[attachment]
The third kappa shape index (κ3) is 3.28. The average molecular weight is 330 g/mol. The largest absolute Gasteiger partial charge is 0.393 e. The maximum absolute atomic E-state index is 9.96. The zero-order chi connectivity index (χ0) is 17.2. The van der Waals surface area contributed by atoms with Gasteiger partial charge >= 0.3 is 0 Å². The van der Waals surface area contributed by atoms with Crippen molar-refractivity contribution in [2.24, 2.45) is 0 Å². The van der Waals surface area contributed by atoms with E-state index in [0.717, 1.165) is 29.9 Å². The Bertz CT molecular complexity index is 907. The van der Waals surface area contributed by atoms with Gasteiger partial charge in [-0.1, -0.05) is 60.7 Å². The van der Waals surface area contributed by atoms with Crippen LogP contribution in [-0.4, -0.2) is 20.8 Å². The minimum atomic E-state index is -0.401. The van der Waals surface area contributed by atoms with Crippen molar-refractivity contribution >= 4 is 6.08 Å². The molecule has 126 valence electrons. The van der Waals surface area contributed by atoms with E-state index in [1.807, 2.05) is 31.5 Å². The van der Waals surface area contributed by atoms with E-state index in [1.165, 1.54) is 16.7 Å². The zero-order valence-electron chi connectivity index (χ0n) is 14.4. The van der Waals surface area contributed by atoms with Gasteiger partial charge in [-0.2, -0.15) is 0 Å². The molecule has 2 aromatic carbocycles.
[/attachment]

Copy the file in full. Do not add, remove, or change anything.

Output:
The third kappa shape index (κ3) is 3.28. The average molecular weight is 330 g/mol. The largest absolute Gasteiger partial charge is 0.393 e. The maximum absolute atomic E-state index is 9.96. The zero-order chi connectivity index (χ0) is 17.2. The van der Waals surface area contributed by atoms with Gasteiger partial charge >= 0.3 is 0 Å². The van der Waals surface area contributed by atoms with Crippen molar-refractivity contribution in [2.24, 2.45) is 0 Å². The van der Waals surface area contributed by atoms with E-state index in [0.717, 1.165) is 29.9 Å². The Bertz CT molecular complexity index is 907. The van der Waals surface area contributed by atoms with Gasteiger partial charge in [-0.1, -0.05) is 60.7 Å². The van der Waals surface area contributed by atoms with Crippen LogP contribution in [-0.4, -0.2) is 20.8 Å². The minimum atomic E-state index is -0.401. The van der Waals surface area contributed by atoms with Crippen molar-refractivity contribution >= 4 is 6.08 Å². The molecule has 126 valence electrons. The van der Waals surface area contributed by atoms with E-state index in [1.807, 2.05) is 31.5 Å². The van der Waals surface area contributed by atoms with E-state index in [1.165, 1.54) is 16.7 Å². The zero-order valence-electron chi connectivity index (χ0n) is 14.4. The van der Waals surface area contributed by atoms with Gasteiger partial charge in [-0.2, -0.15) is 0 Å². The molecule has 2 aromatic carbocycles.